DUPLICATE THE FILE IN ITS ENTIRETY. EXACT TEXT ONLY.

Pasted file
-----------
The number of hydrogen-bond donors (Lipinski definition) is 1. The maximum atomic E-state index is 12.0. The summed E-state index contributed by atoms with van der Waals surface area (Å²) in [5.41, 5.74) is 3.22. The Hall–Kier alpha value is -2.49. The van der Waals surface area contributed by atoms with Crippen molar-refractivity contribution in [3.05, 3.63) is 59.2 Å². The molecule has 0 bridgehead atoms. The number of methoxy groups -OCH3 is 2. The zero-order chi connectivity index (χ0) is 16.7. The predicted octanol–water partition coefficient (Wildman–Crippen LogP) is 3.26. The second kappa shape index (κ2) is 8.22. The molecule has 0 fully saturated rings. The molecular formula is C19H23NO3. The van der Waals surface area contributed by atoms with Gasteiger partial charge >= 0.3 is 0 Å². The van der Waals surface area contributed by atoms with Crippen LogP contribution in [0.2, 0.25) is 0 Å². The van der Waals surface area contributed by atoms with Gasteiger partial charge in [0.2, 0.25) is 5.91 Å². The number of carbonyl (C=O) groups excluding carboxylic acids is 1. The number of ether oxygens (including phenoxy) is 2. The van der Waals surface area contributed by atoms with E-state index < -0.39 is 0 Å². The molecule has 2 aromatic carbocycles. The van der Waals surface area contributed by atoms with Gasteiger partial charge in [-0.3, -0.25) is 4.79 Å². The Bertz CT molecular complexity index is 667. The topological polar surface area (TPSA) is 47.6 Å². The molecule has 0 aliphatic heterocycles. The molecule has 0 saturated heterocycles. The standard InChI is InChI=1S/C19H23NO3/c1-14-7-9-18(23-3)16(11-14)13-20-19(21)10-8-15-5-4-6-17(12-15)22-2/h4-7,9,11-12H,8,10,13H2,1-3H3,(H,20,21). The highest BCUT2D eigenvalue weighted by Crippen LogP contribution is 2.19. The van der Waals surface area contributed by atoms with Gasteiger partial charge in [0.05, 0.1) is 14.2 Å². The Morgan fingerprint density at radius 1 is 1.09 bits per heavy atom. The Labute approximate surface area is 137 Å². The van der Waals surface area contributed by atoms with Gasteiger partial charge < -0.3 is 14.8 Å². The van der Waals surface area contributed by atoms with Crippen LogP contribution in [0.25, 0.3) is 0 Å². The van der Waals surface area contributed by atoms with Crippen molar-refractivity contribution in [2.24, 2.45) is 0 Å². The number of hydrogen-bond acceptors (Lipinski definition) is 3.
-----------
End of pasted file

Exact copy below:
The number of hydrogen-bond donors (Lipinski definition) is 1. The maximum atomic E-state index is 12.0. The summed E-state index contributed by atoms with van der Waals surface area (Å²) in [5.41, 5.74) is 3.22. The Hall–Kier alpha value is -2.49. The van der Waals surface area contributed by atoms with Crippen molar-refractivity contribution in [3.05, 3.63) is 59.2 Å². The molecule has 0 bridgehead atoms. The number of methoxy groups -OCH3 is 2. The zero-order chi connectivity index (χ0) is 16.7. The predicted octanol–water partition coefficient (Wildman–Crippen LogP) is 3.26. The second kappa shape index (κ2) is 8.22. The molecule has 0 fully saturated rings. The molecular formula is C19H23NO3. The van der Waals surface area contributed by atoms with Gasteiger partial charge >= 0.3 is 0 Å². The van der Waals surface area contributed by atoms with Crippen LogP contribution in [0.2, 0.25) is 0 Å². The van der Waals surface area contributed by atoms with Gasteiger partial charge in [0.2, 0.25) is 5.91 Å². The number of carbonyl (C=O) groups excluding carboxylic acids is 1. The number of ether oxygens (including phenoxy) is 2. The van der Waals surface area contributed by atoms with E-state index < -0.39 is 0 Å². The molecule has 2 aromatic carbocycles. The van der Waals surface area contributed by atoms with Gasteiger partial charge in [-0.3, -0.25) is 4.79 Å². The Bertz CT molecular complexity index is 667. The topological polar surface area (TPSA) is 47.6 Å². The molecule has 0 aliphatic heterocycles. The molecule has 0 saturated heterocycles. The standard InChI is InChI=1S/C19H23NO3/c1-14-7-9-18(23-3)16(11-14)13-20-19(21)10-8-15-5-4-6-17(12-15)22-2/h4-7,9,11-12H,8,10,13H2,1-3H3,(H,20,21). The highest BCUT2D eigenvalue weighted by Crippen LogP contribution is 2.19. The van der Waals surface area contributed by atoms with Gasteiger partial charge in [0.05, 0.1) is 14.2 Å². The Morgan fingerprint density at radius 1 is 1.09 bits per heavy atom. The Labute approximate surface area is 137 Å². The van der Waals surface area contributed by atoms with Gasteiger partial charge < -0.3 is 14.8 Å². The van der Waals surface area contributed by atoms with Crippen LogP contribution in [0.25, 0.3) is 0 Å². The van der Waals surface area contributed by atoms with Crippen molar-refractivity contribution in [2.24, 2.45) is 0 Å². The number of hydrogen-bond acceptors (Lipinski definition) is 3.